> that an old copy of the unwind code won't understand, causing problems
> using new programs with old glibc.)
>
Why did you jump from dlopening to static linking? Dynamic linking would
work and if there is concern that user does not have one we could
provide a stub implementation and function to test if we deal with stub
or real one.

Joseph, the bootstrapping issue can presumably be fixed (and bootstrapping made easier) simply by providing a way to install headers without building glibc. This may even allow you to shave one or more steps off of the full bootstrap process.

As for the issue of new DWARF opcodes, if they prevent older unwind code from being able to interpret the unwind information at all (rather than just failing to take advantage of the new features) that seems like a fundamental design bug elsewhere that should be reported. I'm not clear whether or not that's really the case.

With that said, I find your alternate fix proposal acceptable. For the libpthread issue, I believe the DT_NEEDED could be generated at build time using a fake libgcc_s.so.1 in the glibc source tree. As for disabling backtrace by default, that's perfectly acceptable. Alternatively, glibc could always attempt to load libgcc_s.so.1 at startup and disable backtrace if it's not found.

Ondrej, is having glibc contain a DT_NEEDED entry for libgcc.so.1 really an option that's on the table? I think this would also interfere with bootstrapping issues Joseph and others may be concerned about, as well as hurting load-time performance.

On Wed, 13 Nov 2013, neleai at seznam dot cz wrote:

> Why did you jump from dlopening to static linking? Dynamic linking would
> work and if there is concern that user does not have one we could
> provide a stub implementation and function to test if we deal with stub
> or real one.

I don't think default dlopening libgcc_s from libc at startup is desirable
on performance grounds (most programs will never need it), whereas from
libpthread it's likely to be less significant.

On Wed, 13 Nov 2013, bugdal at aerifal dot cx wrote:

> Joseph, the bootstrapping issue can presumably be fixed (and bootstrapping made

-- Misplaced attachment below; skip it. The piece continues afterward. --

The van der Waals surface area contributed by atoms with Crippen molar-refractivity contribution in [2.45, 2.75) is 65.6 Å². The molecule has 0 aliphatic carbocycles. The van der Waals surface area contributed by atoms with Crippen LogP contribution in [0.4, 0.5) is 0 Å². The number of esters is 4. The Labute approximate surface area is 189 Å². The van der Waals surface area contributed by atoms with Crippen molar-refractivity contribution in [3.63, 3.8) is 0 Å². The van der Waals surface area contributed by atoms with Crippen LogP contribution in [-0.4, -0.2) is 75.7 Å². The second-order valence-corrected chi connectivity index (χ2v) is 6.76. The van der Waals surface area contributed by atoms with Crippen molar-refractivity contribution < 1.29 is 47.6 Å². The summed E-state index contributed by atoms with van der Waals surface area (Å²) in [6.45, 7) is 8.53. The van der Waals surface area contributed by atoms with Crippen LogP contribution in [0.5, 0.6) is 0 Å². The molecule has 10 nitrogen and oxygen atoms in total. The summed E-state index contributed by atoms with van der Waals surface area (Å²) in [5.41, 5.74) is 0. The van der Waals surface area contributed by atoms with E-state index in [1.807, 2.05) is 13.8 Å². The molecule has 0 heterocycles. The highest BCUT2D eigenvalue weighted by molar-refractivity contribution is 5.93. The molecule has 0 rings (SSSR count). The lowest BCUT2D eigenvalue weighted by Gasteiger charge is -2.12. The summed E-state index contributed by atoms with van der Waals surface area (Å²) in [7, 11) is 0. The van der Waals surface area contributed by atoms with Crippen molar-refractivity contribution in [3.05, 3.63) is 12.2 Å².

> easier) simply by providing a way to install headers without building glibc.

There already is. But to install the correct set of headers (some
generated at build time) you first need an appropriately configured
compiler to configure glibc. That's the old three-compiler bootstrap
process: first build a basic compiler, then install headers with it and
crt*.o and build a dummy libc.so, then build a second compiler with shared
libgcc, then build glibc, then build a third compiler. I changed things
in glibc and GCC so that a two-compiler process suffices: the initial
compiler built without headers can build glibc and the result is identical
to what you get if you repeatedly alternate GCC and glibc builds.
(Ideally you'd have a one-compiler process, where the second compiler
build only builds/rebuilds GCC's runtime libraries where they depend on
system headers or shared glibc, not GCC itself.)

Joseph, do you have a benchmark to measure libgcc overhead?

I tried a following

cat "int main()
{
  return 42;
}" > x.c
gcc x.c -O3 -o nogcc
gcc x.c -O3 -lgcc -o withgcc
time for I in `seq 1 10000`; do ./nogcc; done
time for I in `seq 1 10000`; do ./withgcc; done

And I cannot distinguish these from noise. When I linked with -lpthread there was a noticable slowdown.

Ondrej, did you even check your results with readelf or ldd? -lgcc is a static library and is always linked, so of course it won't make any difference. You need to test with -lgcc_s (and double-check to make sure the dependency really got added).

BTW, I'm not sure how well your test will do measuring exec time versus other overhead. If you'd like, I have a test I can post that execs itself and measures the actual time from just before the execve syscall to the start of main.

On Thu, Nov 14, 2013 at 03:54:30PM +0000, bugdal at aerifal dot cx wrote:
> https://sourceware.org/bugzilla/show_bug.cgi?id=16159
>
> --- Comment #18 from Rich Felker <bugdal at aerifal dot cx> ---
> Ondrej, did you even check your results with readelf or ldd? -lgcc is a static
> library and is always linked, so of course it won't make any difference. You
> need to test with -lgcc_s (and double-check to make sure the dependency really
> got added).
>